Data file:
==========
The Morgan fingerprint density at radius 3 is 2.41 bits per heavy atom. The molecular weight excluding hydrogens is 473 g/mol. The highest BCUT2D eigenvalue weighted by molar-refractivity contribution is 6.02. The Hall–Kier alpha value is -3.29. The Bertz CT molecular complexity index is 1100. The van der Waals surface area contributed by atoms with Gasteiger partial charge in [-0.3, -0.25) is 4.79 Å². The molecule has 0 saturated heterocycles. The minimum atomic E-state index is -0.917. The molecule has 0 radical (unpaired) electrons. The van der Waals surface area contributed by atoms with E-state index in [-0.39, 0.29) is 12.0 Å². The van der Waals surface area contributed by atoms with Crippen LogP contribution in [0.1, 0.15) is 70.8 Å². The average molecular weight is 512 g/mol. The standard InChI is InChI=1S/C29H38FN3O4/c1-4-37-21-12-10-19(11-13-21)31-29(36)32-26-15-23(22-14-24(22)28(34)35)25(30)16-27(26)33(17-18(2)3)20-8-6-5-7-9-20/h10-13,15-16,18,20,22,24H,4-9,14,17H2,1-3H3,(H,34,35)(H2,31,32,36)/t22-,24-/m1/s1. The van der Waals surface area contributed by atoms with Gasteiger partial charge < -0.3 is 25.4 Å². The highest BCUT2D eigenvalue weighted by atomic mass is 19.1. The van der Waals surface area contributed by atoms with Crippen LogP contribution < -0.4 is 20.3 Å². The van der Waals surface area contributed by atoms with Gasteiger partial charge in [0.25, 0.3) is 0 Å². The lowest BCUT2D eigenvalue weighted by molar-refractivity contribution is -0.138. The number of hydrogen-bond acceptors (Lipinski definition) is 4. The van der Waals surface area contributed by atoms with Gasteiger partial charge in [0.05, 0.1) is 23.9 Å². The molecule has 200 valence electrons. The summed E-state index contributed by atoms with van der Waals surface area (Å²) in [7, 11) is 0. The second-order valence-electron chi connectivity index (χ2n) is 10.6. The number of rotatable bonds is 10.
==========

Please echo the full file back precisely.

The Morgan fingerprint density at radius 3 is 2.41 bits per heavy atom. The molecular weight excluding hydrogens is 473 g/mol. The highest BCUT2D eigenvalue weighted by molar-refractivity contribution is 6.02. The Hall–Kier alpha value is -3.29. The Bertz CT molecular complexity index is 1100. The van der Waals surface area contributed by atoms with Gasteiger partial charge in [-0.3, -0.25) is 4.79 Å². The molecule has 0 saturated heterocycles. The minimum atomic E-state index is -0.917. The molecule has 0 radical (unpaired) electrons. The van der Waals surface area contributed by atoms with E-state index in [-0.39, 0.29) is 12.0 Å². The van der Waals surface area contributed by atoms with Crippen LogP contribution in [0.1, 0.15) is 70.8 Å². The average molecular weight is 512 g/mol. The standard InChI is InChI=1S/C29H38FN3O4/c1-4-37-21-12-10-19(11-13-21)31-29(36)32-26-15-23(22-14-24(22)28(34)35)25(30)16-27(26)33(17-18(2)3)20-8-6-5-7-9-20/h10-13,15-16,18,20,22,24H,4-9,14,17H2,1-3H3,(H,34,35)(H2,31,32,36)/t22-,24-/m1/s1. The van der Waals surface area contributed by atoms with Gasteiger partial charge < -0.3 is 25.4 Å². The highest BCUT2D eigenvalue weighted by atomic mass is 19.1. The van der Waals surface area contributed by atoms with Crippen LogP contribution < -0.4 is 20.3 Å². The van der Waals surface area contributed by atoms with Gasteiger partial charge in [0.25, 0.3) is 0 Å². The lowest BCUT2D eigenvalue weighted by molar-refractivity contribution is -0.138. The number of hydrogen-bond acceptors (Lipinski definition) is 4. The van der Waals surface area contributed by atoms with Gasteiger partial charge in [0.05, 0.1) is 23.9 Å². The molecule has 200 valence electrons. The summed E-state index contributed by atoms with van der Waals surface area (Å²) in [7, 11) is 0. The second-order valence-electron chi connectivity index (χ2n) is 10.6. The number of rotatable bonds is 10.